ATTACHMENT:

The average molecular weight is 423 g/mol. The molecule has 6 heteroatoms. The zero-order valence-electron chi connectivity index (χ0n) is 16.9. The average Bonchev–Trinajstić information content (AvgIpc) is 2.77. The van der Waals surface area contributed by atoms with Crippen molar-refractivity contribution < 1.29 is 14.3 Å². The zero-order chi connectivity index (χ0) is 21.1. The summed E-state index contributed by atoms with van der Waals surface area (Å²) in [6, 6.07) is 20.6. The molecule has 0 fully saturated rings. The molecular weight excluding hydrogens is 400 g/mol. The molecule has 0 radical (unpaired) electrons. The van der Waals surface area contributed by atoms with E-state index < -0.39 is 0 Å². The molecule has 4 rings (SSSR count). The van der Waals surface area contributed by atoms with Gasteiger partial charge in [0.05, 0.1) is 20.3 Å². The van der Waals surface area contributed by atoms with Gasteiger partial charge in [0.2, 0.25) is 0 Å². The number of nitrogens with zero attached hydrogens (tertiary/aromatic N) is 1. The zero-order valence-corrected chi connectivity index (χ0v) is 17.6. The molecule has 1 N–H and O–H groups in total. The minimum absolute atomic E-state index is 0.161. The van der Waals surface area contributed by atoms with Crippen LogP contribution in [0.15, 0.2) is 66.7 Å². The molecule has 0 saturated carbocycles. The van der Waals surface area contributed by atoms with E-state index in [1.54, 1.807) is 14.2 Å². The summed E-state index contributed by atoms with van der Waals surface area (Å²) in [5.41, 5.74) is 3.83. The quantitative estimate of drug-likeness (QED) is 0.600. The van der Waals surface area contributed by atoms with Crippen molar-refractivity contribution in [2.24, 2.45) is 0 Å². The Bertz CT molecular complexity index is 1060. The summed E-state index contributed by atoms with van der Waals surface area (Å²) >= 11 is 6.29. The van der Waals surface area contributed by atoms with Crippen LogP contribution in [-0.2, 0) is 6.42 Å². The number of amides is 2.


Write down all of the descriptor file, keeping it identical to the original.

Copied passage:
The average molecular weight is 423 g/mol. The molecule has 6 heteroatoms. The zero-order valence-electron chi connectivity index (χ0n) is 16.9. The average Bonchev–Trinajstić information content (AvgIpc) is 2.77. The van der Waals surface area contributed by atoms with Crippen molar-refractivity contribution < 1.29 is 14.3 Å². The zero-order chi connectivity index (χ0) is 21.1. The summed E-state index contributed by atoms with van der Waals surface area (Å²) in [6, 6.07) is 20.6. The molecule has 0 fully saturated rings. The molecular weight excluding hydrogens is 400 g/mol. The molecule has 0 radical (unpaired) electrons. The van der Waals surface area contributed by atoms with E-state index < -0.39 is 0 Å². The molecule has 4 rings (SSSR count). The van der Waals surface area contributed by atoms with Gasteiger partial charge in [0.05, 0.1) is 20.3 Å². The van der Waals surface area contributed by atoms with Gasteiger partial charge in [0.2, 0.25) is 0 Å². The number of nitrogens with zero attached hydrogens (tertiary/aromatic N) is 1. The zero-order valence-corrected chi connectivity index (χ0v) is 17.6. The molecule has 1 N–H and O–H groups in total. The minimum absolute atomic E-state index is 0.161. The van der Waals surface area contributed by atoms with Crippen LogP contribution in [0.15, 0.2) is 66.7 Å². The molecule has 0 saturated carbocycles. The van der Waals surface area contributed by atoms with E-state index in [1.54, 1.807) is 14.2 Å². The summed E-state index contributed by atoms with van der Waals surface area (Å²) in [5.41, 5.74) is 3.83. The quantitative estimate of drug-likeness (QED) is 0.600. The van der Waals surface area contributed by atoms with Crippen molar-refractivity contribution in [2.24, 2.45) is 0 Å². The Bertz CT molecular complexity index is 1060. The summed E-state index contributed by atoms with van der Waals surface area (Å²) >= 11 is 6.29. The van der Waals surface area contributed by atoms with Crippen LogP contribution in [-0.2, 0) is 6.42 Å². The number of amides is 2.